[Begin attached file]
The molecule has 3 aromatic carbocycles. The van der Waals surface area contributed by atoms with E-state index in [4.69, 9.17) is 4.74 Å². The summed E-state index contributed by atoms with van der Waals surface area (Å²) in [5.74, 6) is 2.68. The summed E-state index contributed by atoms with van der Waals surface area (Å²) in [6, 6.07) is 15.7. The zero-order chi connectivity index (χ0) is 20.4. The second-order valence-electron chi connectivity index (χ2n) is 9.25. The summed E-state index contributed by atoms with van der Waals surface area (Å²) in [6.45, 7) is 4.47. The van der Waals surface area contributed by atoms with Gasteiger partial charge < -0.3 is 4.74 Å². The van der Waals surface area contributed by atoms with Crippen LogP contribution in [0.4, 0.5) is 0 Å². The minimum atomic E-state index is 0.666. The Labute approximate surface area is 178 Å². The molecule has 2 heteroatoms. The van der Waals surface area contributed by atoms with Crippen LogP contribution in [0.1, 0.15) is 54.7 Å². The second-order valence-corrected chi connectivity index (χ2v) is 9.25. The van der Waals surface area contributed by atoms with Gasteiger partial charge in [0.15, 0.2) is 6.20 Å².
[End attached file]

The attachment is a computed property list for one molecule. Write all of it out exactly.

The molecule has 3 aromatic carbocycles. The van der Waals surface area contributed by atoms with E-state index in [4.69, 9.17) is 4.74 Å². The summed E-state index contributed by atoms with van der Waals surface area (Å²) in [5.74, 6) is 2.68. The summed E-state index contributed by atoms with van der Waals surface area (Å²) in [6, 6.07) is 15.7. The zero-order chi connectivity index (χ0) is 20.4. The second-order valence-electron chi connectivity index (χ2n) is 9.25. The summed E-state index contributed by atoms with van der Waals surface area (Å²) in [6.45, 7) is 4.47. The van der Waals surface area contributed by atoms with Gasteiger partial charge < -0.3 is 4.74 Å². The van der Waals surface area contributed by atoms with Crippen LogP contribution in [0.4, 0.5) is 0 Å². The minimum atomic E-state index is 0.666. The Labute approximate surface area is 178 Å². The molecule has 2 heteroatoms. The van der Waals surface area contributed by atoms with Crippen LogP contribution in [0.1, 0.15) is 54.7 Å². The second-order valence-corrected chi connectivity index (χ2v) is 9.25. The van der Waals surface area contributed by atoms with Gasteiger partial charge in [0.15, 0.2) is 6.20 Å².